**What is the 6th Root Called?**

The 6th root is called sixth root.

**How Do You Type a 6th Root on a Computer?**

Write the 6 as ⁶ followed by the radix sign √: ALT + 8310 + ALT 251.

**How Do You do 6th Roots on a Calculator?**

Look for the power function, then insert the 6th root as x^(1/6).

## Table of Sixth Roots

Radicand | Symbol | 6th Root |
---|---|---|

0 | \sqrt[6]{0} | 0 |

1 | \sqrt[6]{1} | ±1 |

2 | \sqrt[6]{2} | ±1.1224620483 |

3 | \sqrt[6]{3} | ±1.2009369552 |

4 | \sqrt[6]{4} | ±1.2599210499 |

5 | \sqrt[6]{5} | ±1.307660486 |

6 | \sqrt[6]{6} | ±1.3480061546 |

7 | \sqrt[6]{7} | ±1.3830875543 |

8 | \sqrt[6]{8} | ±1.4142135624 |

9 | \sqrt[6]{9} | ±1.4422495703 |

10 | \sqrt[6]{10} | ±1.4677992676 |

11 | \sqrt[6]{11} | ±1.4913014754 |

12 | \sqrt[6]{12} | ±1.5130857494 |

13 | \sqrt[6]{13} | ±1.533406237 |

14 | \sqrt[6]{14} | ±1.5524632892 |

15 | \sqrt[6]{15} | ±1.5704178025 |

16 | \sqrt[6]{16} | ±1.587401052 |

17 | \sqrt[6]{17} | ±1.6035216215 |

18 | \sqrt[6]{18} | ±1.6188704069 |

19 | \sqrt[6]{19} | ±1.6335243031 |

20 | \sqrt[6]{20} | ±1.6475489724 |

21 | \sqrt[6]{21} | ±1.6610009562 |

22 | \sqrt[6]{22} | ±1.6739293087 |

23 | \sqrt[6]{23} | ±1.6863768795 |

24 | \sqrt[6]{24} | ±1.6983813296 |

25 | \sqrt[6]{25} | ±1.7099759467 |

26 | \sqrt[6]{26} | ±1.7211903057 |

27 | \sqrt[6]{27} | ±1.7320508076 |

28 | \sqrt[6]{28} | ±1.7425811235 |

29 | \sqrt[6]{29} | ±1.7528025632 |

30 | \sqrt[6]{30} | ±1.7627343833 |

31 | \sqrt[6]{31} | ±1.7723940455 |

32 | \sqrt[6]{32} | ±1.7817974363 |

33 | \sqrt[6]{33} | ±1.7909590531 |

34 | \sqrt[6]{34} | ±1.7998921638 |

35 | \sqrt[6]{35} | ±1.8086089434 |

36 | \sqrt[6]{36} | ±1.8171205928 |

37 | \sqrt[6]{37} | ±1.8254374412 |

38 | \sqrt[6]{38} | ±1.8335690352 |

39 | \sqrt[6]{39} | ±1.8415242173 |

40 | \sqrt[6]{40} | ±1.8493111943 |

41 | \sqrt[6]{41} | ±1.8569375973 |

42 | \sqrt[6]{42} | ±1.8644105355 |

43 | \sqrt[6]{43} | ±1.8717366429 |

44 | \sqrt[6]{44} | ±1.8789221206 |

45 | \sqrt[6]{45} | ±1.8859727741 |

46 | \sqrt[6]{46} | ±1.8928940464 |

47 | \sqrt[6]{47} | ±1.8996910486 |

48 | \sqrt[6]{48} | ±1.906368586 |

49 | \sqrt[6]{49} | ±1.9129311828 |

50 | \sqrt[6]{50} | ±1.9193831037 |

51 | \sqrt[6]{51} | ±1.9257283737 |

52 | \sqrt[6]{52} | ±1.9319707961 |

53 | \sqrt[6]{53} | ±1.9381139683 |

54 | \sqrt[6]{54} | ±1.9441612972 |

55 | \sqrt[6]{55} | ±1.9501160121 |

56 | \sqrt[6]{56} | ±1.9559811772 |

57 | \sqrt[6]{57} | ±1.9617597027 |

58 | \sqrt[6]{58} | ±1.9674543554 |

59 | \sqrt[6]{59} | ±1.9730677677 |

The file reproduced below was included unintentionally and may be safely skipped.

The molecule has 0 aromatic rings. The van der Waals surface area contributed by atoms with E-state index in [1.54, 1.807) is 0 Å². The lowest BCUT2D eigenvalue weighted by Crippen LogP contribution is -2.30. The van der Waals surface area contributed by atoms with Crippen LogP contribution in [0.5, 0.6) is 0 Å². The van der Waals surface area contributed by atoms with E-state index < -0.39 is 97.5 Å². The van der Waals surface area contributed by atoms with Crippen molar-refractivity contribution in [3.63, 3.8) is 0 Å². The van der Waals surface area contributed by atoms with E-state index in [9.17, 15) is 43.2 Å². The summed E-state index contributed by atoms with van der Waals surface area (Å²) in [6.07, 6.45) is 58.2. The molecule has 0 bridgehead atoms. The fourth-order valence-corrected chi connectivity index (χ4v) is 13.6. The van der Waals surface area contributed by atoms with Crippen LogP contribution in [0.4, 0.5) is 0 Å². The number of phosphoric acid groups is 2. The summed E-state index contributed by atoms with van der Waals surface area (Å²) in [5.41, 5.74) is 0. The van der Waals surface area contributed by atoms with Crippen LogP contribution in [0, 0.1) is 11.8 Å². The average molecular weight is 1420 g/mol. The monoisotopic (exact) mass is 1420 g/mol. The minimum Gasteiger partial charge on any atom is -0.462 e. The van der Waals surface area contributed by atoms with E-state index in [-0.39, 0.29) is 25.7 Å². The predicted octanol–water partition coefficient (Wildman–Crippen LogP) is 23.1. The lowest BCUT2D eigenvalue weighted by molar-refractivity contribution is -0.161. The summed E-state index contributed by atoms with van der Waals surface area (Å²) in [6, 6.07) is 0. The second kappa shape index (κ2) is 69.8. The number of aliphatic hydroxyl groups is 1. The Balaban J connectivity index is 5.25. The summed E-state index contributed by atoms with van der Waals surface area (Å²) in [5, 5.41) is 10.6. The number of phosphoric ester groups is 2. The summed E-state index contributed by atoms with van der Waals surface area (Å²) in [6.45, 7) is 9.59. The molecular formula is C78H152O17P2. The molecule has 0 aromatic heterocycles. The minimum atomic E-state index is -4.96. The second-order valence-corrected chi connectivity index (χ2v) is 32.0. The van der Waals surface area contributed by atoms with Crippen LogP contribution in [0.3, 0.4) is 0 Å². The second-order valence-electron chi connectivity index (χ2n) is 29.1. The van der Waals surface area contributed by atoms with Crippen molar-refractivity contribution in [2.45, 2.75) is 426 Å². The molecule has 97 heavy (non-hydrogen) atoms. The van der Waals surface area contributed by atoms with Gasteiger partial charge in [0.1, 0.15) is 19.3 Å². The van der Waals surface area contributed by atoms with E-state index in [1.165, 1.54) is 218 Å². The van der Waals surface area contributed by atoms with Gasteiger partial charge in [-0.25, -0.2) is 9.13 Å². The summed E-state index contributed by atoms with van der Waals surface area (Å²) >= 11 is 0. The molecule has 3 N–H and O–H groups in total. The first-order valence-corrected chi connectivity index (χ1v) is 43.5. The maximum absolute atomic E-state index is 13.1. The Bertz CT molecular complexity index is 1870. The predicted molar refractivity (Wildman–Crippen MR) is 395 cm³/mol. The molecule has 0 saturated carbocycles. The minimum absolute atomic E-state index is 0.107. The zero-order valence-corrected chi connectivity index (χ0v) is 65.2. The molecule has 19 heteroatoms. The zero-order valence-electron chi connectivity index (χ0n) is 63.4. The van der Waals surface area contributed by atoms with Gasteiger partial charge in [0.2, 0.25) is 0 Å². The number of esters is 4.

60 | \sqrt[6]{60} | ±1.9786024465 |

61 | \sqrt[6]{61} | ±1.9840607811 |

62 | \sqrt[6]{62} | ±1.9894450507 |

63 | \sqrt[6]{63} | ±1.9947574308 |

64 | \sqrt[6]{64} | ±2 |

65 | \sqrt[6]{65} | ±2.0051747452 |

66 | \sqrt[6]{66} | ±2.0102835672 |

67 | \sqrt[6]{67} | ±2.015328286 |

68 | \sqrt[6]{68} | ±2.0203106449 |

69 | \sqrt[6]{69} | ±2.025232315 |

70 | \sqrt[6]{70} | ±2.0300948992 |

71 | \sqrt[6]{71} | ±2.034899936 |

72 | \sqrt[6]{72} | ±2.0396489027 |

73 | \sqrt[6]{73} | ±2.0443432188 |

74 | \sqrt[6]{74} | ±2.0489842493 |

75 | \sqrt[6]{75} | ±2.0535733068 |

76 | \sqrt[6]{76} | ±2.058111655 |

77 | \sqrt[6]{77} | ±2.0626005103 |

78 | \sqrt[6]{78} | ±2.067041045 |

79 | \sqrt[6]{79} | ±2.0714343888 |

80 | \sqrt[6]{80} | ±2.0757816311 |

81 | \sqrt[6]{81} | ±2.0800838231 |

82 | \sqrt[6]{82} | ±2.0843419791 |

83 | \sqrt[6]{83} | ±2.0885570788 |

84 | \sqrt[6]{84} | ±2.0927300686 |

85 | \sqrt[6]{85} | ±2.0968618629 |

86 | \sqrt[6]{86} | ±2.1009533461 |

87 | \sqrt[6]{87} | ±2.1050053733 |

88 | \sqrt[6]{88} | ±2.1090187721 |

89 | \sqrt[6]{89} | ±2.1129943435 |

90 | \sqrt[6]{90} | ±2.116932863 |

91 | \sqrt[6]{91} | ±2.1208350821 |

92 | \sqrt[6]{92} | ±2.1247017286 |

93 | \sqrt[6]{93} | ±2.1285335083 |

94 | \sqrt[6]{94} | ±2.1323311056 |

95 | \sqrt[6]{95} | ±2.1360951841 |

96 | \sqrt[6]{96} | ±2.1398263879 |

97 | \sqrt[6]{97} | ±2.1435253421 |

98 | \sqrt[6]{98} | ±2.1471926537 |

99 | \sqrt[6]{99} | ±2.1508289121 |

100 | \sqrt[6]{100} | ±2.15443469 |

Ahead is the bottom line.

## Conclusion

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Note that you can find the value of many 6th roots by using the search form in the header menu.